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Limitation in abuse claims: alleged abusers and the effect of delay
Keoghs Disease and Abuse Aware 2018
Limitation periods exist to protect defendants from stale claims. Delay is almost always damaging to the prospects of a fair trial. This is particularly so where the delay has meant that the alleged abuser has died by the time the claim is pursued. However, over recent years there have been attempts to minimise the importance of the availability of the alleged abuser to respond to allegations of abuse and the consequent prejudice caused to a defendant.
In simple terms, what more could an alleged abuser say other than to deny the allegations? The recent High court case of Peter Murray v Fr Martin Devenish  EWHC 1895 (QB) highlights the importance of the availability of the alleged abuser and demonstrates the courts’ approach to the assessment of prejudice arising from delay.
The claimant alleged that he was the victim of sexual abuse by a former teacher of a Roman Catholic seminary, Michael Riddle, between 1973 and 1974. However, Riddle died in 1999.
The defendant argued that Riddle’s death and the length of the delay meant that it could not carry out a meaningful investigation. A fair trial was no longer possible. The claimant asserted that Riddle’s death caused no prejudice to the defendant. If he was alive, he was unlikely to have admitted the alleged assaults (and thereby incriminate himself). Such denials would have carried little weight (given that the claimant relied on two witnesses at trial who also alleged that they had been sexually abused by Riddle). The judge accepted that the claimant gave a credible account of the alleged abuse and was supported by credible witnesses who alleged abuse of a similar nature.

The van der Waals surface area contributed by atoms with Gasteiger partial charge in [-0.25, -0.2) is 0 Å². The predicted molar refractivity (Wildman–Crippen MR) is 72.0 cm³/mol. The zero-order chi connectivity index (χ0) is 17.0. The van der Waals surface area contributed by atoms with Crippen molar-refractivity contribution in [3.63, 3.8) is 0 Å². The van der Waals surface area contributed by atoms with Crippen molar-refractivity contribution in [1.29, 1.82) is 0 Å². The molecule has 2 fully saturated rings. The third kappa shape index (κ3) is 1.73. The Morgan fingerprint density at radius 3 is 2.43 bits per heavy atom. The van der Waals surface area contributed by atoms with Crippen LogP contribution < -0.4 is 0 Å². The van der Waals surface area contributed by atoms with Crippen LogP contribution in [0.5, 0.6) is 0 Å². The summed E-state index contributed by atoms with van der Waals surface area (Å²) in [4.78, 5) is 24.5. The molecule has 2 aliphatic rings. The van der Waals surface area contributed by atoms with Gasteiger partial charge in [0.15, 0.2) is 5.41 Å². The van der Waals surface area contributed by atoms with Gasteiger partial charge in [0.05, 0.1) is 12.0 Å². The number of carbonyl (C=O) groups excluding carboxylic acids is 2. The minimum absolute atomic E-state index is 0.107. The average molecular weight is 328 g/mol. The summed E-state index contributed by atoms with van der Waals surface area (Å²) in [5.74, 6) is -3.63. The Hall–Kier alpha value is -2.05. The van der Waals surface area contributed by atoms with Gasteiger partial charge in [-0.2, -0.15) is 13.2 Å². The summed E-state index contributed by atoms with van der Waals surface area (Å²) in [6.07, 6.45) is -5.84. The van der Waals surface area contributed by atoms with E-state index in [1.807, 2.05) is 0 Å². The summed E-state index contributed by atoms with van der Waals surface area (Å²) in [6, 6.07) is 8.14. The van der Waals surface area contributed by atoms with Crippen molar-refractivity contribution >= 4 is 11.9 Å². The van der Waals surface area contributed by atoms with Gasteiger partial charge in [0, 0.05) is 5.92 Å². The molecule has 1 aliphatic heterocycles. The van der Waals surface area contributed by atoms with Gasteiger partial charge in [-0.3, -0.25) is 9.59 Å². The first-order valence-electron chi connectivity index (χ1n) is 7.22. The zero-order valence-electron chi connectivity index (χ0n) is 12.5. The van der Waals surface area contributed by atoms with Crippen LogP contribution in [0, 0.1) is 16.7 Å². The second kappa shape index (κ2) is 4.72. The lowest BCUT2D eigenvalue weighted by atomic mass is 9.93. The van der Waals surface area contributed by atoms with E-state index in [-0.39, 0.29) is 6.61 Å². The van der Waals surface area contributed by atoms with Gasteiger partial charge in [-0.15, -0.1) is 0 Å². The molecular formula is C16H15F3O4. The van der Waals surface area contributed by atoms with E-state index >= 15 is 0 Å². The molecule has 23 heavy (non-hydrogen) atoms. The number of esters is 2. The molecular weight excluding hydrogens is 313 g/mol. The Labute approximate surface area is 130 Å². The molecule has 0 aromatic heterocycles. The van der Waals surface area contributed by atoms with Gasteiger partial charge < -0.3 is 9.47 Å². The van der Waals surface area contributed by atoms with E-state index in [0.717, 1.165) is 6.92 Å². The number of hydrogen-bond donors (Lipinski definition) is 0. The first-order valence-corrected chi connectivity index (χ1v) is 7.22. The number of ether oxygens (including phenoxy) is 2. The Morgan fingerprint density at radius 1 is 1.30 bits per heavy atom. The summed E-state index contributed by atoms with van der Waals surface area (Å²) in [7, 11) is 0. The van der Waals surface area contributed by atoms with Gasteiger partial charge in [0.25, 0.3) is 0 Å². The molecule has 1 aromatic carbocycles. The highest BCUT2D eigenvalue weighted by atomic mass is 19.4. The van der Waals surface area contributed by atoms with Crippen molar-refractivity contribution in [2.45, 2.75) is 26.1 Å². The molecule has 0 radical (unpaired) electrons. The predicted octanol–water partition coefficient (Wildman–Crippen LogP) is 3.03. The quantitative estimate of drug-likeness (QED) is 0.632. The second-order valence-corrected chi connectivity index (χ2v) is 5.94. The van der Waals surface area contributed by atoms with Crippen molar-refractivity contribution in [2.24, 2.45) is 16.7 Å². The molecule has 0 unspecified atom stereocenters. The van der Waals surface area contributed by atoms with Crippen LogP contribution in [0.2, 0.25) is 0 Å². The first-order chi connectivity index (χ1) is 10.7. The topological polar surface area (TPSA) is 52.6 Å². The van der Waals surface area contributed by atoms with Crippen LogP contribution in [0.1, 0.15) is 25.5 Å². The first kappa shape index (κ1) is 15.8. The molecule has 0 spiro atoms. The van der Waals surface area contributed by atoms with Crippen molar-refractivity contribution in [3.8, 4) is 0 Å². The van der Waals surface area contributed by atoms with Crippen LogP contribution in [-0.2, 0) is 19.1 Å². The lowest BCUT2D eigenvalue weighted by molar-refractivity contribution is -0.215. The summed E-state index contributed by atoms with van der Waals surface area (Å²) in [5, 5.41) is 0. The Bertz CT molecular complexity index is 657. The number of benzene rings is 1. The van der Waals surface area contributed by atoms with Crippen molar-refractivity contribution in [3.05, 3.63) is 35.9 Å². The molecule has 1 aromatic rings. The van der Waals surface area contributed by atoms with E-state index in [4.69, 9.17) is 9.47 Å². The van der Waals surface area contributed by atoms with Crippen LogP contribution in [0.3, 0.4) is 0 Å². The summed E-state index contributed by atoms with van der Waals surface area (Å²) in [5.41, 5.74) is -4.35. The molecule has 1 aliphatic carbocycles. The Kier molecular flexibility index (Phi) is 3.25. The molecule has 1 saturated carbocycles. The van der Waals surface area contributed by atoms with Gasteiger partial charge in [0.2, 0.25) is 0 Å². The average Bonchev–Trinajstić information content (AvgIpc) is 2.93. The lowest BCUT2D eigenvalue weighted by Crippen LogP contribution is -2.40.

However, the judge considered that the defendant had still been “undeniably disadvantaged” by Riddle’s death. The defendant couldn’t take instructions from Riddle and was inhibited in the crossexamination of the claimant (and his witnesses) on the accounts of abuse.
Indeed, it would have been professionally improper for the defendant to suggest the claimant was not telling the truth about his allegations of abuse, as it had no basis to do so. Further, in circumstances where there were only two people present when the alleged abuse occurred, the judge was not persuaded by an argument that Riddle’s denial (if he were alive) would have carried little weight.
The judge referred to John v Rees  Ch. 345 in which Vice-Chancellor Megarry said: “The path of the law is strewn with examples of open and shut cases which, somehow, were not; of unanswerable charges which, in the event, were completely answered; of inexplicable conduct which was fully explained; of fixed and unalterable determinations that, by discussion, suffered a change”. The judge decided that Riddle’s death alone discharged the defendant’s evidence burden and that it was significantly prejudiced by it.
This case demonstrates that the courts continue to take seriously the prejudice from the delay, and the effect of that delay on the interests of justice to all parties. There have been a number of high-profile cases which have highlighted the importance of individuals being available to respond to the allegations which have been made against them. This judgment clearly acknowledges this and recognises the risks of attributing little weight to the alleged abuser being unavailable to answer allegations of abuse.
Keoghs acted for the successful defendant.